Mortgages Explained: Which home loan structure is best for you?
When choosing a home loan, it’s important to identify the key features that will work with your current financial situation and help achieve your long-term goals. The best way to compare loan types is to compare the key facts sheet from different lenders, which give information on the amount to be repaid over the life of the loan, structure, fees and charges in a set format that is easy to compare.
Alternatively, you could yourself the hassle and contact a Lendfin specialist to talk through the options. With our network of over 20 Australian lenders, we have access to almost all loans in the market plus the experience to help select the loan that’s best for you.
This is the standard, off-the-rack, home loan, with the rate set against the Reserve Bank’s official cash rate plus the bank’s added margin. The interest rate can go up or down according to economic conditions, meaning that monthly payments are subject to change. Whilst variable rate loans can be a gamble in terms of the interest rate, they are also the most flexible type of loan and can have added features such as the option to make extra repayments, a redraw facility or an offset account.
Fixed rate loans lock your interest rate for a period of 1 to 5 years, usually at a rate slightly higher than the lender’s current variable option. They are a good option for borrowers that follow a strict budget as the repayment amount is set for the fixed period. However, fixed rate home loans usually do not allow extra repayments and can be subject to break fees should you wish to change loan type or refinance during the fixed period.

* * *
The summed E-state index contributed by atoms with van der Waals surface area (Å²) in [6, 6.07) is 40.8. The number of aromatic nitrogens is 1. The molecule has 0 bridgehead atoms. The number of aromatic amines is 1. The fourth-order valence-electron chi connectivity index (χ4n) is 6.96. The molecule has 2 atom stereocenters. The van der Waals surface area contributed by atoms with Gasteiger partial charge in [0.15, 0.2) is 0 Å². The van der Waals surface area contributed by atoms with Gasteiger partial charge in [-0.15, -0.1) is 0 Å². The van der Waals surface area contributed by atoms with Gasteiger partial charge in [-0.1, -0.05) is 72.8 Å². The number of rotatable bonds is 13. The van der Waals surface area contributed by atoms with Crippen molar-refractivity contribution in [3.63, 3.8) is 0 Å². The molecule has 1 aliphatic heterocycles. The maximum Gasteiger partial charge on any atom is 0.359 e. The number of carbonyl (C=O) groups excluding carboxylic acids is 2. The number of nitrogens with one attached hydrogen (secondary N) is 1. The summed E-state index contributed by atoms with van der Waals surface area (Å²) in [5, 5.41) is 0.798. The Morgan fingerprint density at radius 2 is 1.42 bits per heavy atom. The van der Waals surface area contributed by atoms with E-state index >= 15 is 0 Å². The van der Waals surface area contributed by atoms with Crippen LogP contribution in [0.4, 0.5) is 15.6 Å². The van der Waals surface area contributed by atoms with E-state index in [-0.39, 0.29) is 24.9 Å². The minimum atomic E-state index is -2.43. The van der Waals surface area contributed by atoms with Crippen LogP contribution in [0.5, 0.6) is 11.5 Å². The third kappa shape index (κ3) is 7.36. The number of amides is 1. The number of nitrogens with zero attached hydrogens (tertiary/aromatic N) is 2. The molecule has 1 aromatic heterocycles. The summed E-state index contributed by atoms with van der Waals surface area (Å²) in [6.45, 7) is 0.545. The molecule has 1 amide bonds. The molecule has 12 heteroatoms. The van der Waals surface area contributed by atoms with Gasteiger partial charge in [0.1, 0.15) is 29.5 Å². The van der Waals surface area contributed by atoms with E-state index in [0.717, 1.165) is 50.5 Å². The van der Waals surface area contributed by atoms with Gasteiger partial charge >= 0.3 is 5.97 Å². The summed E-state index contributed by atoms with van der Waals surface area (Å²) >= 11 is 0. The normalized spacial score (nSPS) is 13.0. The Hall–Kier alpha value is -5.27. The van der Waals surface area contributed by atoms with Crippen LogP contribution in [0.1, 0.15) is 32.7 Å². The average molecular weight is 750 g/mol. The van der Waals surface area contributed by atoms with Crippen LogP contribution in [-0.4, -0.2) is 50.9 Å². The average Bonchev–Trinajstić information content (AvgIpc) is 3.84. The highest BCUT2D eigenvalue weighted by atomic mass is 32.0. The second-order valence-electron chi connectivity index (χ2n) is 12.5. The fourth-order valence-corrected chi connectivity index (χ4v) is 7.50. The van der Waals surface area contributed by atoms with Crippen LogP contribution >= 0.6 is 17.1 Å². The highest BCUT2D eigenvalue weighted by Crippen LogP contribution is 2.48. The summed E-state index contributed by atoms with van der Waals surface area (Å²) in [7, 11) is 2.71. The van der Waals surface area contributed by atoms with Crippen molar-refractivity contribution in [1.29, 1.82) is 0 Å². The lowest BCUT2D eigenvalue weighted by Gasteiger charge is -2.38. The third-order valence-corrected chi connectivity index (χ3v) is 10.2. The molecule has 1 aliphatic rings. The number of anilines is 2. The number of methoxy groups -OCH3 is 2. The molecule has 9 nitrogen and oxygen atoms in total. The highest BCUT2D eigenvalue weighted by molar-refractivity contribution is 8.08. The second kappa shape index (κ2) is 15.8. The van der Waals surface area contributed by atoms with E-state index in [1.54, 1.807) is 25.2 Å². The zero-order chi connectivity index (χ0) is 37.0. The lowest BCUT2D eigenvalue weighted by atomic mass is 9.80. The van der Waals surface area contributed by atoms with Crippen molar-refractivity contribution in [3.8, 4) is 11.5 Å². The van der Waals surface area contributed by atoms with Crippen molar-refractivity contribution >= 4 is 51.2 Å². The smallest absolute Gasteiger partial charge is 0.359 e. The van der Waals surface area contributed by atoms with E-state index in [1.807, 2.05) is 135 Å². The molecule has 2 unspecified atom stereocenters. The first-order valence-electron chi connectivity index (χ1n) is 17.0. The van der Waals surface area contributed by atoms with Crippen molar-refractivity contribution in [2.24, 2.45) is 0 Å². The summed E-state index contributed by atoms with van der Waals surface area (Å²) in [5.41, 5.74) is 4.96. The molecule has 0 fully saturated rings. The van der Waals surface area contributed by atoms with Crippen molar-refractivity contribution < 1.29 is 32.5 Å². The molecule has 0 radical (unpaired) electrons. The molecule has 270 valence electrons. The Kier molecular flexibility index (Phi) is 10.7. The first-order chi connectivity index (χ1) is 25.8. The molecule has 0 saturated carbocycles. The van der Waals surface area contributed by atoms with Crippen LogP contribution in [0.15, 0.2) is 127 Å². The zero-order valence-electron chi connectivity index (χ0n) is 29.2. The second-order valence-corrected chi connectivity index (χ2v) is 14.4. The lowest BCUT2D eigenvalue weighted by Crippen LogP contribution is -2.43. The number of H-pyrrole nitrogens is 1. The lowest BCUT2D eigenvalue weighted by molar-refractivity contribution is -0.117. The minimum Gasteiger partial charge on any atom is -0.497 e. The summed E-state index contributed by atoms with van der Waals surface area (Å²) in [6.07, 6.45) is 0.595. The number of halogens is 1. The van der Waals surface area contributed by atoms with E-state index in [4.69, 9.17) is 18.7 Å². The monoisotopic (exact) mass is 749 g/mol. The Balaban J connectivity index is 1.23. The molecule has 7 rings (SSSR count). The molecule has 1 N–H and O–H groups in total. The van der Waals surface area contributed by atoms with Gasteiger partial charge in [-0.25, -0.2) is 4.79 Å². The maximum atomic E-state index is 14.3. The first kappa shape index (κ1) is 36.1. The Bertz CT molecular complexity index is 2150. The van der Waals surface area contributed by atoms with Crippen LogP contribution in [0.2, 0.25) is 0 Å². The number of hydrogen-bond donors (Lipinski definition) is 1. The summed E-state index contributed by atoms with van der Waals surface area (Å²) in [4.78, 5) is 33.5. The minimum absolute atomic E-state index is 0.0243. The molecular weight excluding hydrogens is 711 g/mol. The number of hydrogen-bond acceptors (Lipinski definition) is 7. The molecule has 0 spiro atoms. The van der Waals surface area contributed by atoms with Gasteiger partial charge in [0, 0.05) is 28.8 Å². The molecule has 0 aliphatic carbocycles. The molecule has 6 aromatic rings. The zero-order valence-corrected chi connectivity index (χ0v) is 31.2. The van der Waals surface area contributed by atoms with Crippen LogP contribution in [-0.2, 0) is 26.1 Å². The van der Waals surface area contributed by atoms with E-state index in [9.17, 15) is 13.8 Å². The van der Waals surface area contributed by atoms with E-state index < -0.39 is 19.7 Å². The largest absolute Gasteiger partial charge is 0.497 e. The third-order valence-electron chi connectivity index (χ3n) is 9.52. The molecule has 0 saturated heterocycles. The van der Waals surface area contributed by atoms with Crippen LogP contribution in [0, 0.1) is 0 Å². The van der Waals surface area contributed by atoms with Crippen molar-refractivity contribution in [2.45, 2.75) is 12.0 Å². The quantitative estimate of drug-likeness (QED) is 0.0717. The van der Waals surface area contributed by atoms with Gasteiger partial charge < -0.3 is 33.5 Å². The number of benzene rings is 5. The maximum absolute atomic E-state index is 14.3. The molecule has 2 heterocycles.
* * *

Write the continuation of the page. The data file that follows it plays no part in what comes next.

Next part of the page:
This type of loan is popular for property investors, as it allows for property to be sold after renovation or appreciation of the property market, and the sale amount is used to pay back the principal. Previously, interest only loans were available to young home buyers, however following recent tightening of lending requirements it is very rare for an interest only loan to be approved for a first home purchase.
Interest only loans can be fixed or variable, and the interest only term is generally limited to 5 years. After that term, the borrower will be required to start paying down the principal amount.
Line of Credit/Overdraft
A line of credit (aka overdraft facility) is best for those who have paid down their home loan and are looking to cover large expenses from time to time, such as home renovations or other expenses. They generally have a higher interest rate than a principal & interest loan and are not usually offered for first-home buyers. A line of credit is really only suitable for those with good financial habits, as they do not require the borrower to repay the principal amount and basically act as a giant credit card secured by your home.
If you do not have the 20% savings required to borrow without Lenders’ Mortgage Insurance, there is the option to have a guarantor (usually parents or other family members) put up their home or assets as extra security against your mortgage. This means that if you default on your loan, the lender can call upon the guarantor’s security as well as your security in order to recover its loss.
Specifically designed for self-employed people, low-doc loans are a good option for people who are unable to provide the usual documentation required for a home loan such as 2 years of financial statements and tax returns.
If you would like to find out about the type of loan best for your circumstances, contact Lendfin for a personal discussion and pre-approval.